My vision is to have free public WiFi everywhere: in the home, in the malls and also in rural areas. Not only is it a nice to have but it is a security must-have. If you think about it, most criminals carry a mobile phone. Say they attack in a rural area and they are connected to the public WiFi, the police would be able to find and track that number and then ultimately make an arrest. Their movements, everything could be proven by their WiFi footprint. The same goes for cash-in-transit heists and even for mall robberies. It also provides extra comfort for those in the rural areas who are basically on their own, should they be confronted by an attacker. That is my dream.
What skills need to be developed in South Africa to ensure we are up to speed with AI?
The traditional training environment has a human instructor, but with AI, the instructor is a computer software with a huge collection of data and information relating to the subject at hand. The AI application can reference hundreds of sources and present insightful content with unparalleled depth that a human may only ever achieve a fraction of.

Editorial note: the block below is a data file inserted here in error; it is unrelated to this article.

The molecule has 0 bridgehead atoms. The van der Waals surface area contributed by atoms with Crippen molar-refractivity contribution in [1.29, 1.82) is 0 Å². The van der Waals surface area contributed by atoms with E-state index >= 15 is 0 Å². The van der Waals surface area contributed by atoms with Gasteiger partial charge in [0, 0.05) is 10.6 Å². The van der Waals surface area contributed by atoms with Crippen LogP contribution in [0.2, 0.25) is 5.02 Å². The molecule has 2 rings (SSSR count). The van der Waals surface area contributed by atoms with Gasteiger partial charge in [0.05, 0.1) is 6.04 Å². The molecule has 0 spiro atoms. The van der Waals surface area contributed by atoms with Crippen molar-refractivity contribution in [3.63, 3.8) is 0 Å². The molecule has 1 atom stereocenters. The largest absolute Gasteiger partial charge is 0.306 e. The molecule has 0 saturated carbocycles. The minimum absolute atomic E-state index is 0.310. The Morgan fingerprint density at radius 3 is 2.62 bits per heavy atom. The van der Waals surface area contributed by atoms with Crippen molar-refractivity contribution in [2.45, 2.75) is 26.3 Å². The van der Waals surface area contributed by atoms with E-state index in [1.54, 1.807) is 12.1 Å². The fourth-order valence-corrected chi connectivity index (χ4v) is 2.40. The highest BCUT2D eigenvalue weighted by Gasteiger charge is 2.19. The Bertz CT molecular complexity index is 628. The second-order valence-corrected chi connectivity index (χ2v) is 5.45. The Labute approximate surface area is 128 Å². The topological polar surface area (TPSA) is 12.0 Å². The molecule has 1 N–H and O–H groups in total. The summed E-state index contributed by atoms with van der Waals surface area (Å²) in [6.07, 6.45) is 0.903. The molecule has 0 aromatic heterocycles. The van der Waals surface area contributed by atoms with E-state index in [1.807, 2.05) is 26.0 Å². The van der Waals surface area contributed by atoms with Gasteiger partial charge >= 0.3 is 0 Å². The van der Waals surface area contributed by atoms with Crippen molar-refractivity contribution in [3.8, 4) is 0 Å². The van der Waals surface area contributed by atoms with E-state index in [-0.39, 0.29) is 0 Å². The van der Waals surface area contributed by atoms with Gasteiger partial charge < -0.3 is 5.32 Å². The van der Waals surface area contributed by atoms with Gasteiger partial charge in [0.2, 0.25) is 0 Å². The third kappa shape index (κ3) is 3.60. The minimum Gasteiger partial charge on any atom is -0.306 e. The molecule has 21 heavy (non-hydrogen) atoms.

The main reason for the evolution of AI is autonomous automation, speed and accuracy in production. Automation on its own has some degree of intelligence. South Africa is somewhat at a disadvantage compared to the rest of the world. Our education system should be the first step taken in rectifying the skills required in a world that will be dominated by AI.
What is the most challenging or the most fun part of your job?
The most challenging part of my job is keeping the balance and always remembering the human factor. I have three children who keep me on my toes, and I have been engaged for a year and my fianc'e keeps me grounded. The best part of my job is that no two days are the same; I really do enjoy a challenge.
How do you unwind?
I cook. Boy, can I cook! When I can't sleep, I don't watch TV, I bake. My mom used to cook and bake and I used to love the smells coming out of the kitchen. I think this is where I got my love of cooking. I have a whole book of family recipes that I would love to publish one day! While I was studying, I took the time to write my nice and easy recipe book, all healthy ingredients, but quick and easy, offering alternatives to everything.
The future is exciting and I can't wait to be part of it.
For more information on Alteram Solutions, visit: http://www.alteram.co.za.
Tel: (010) 900 4075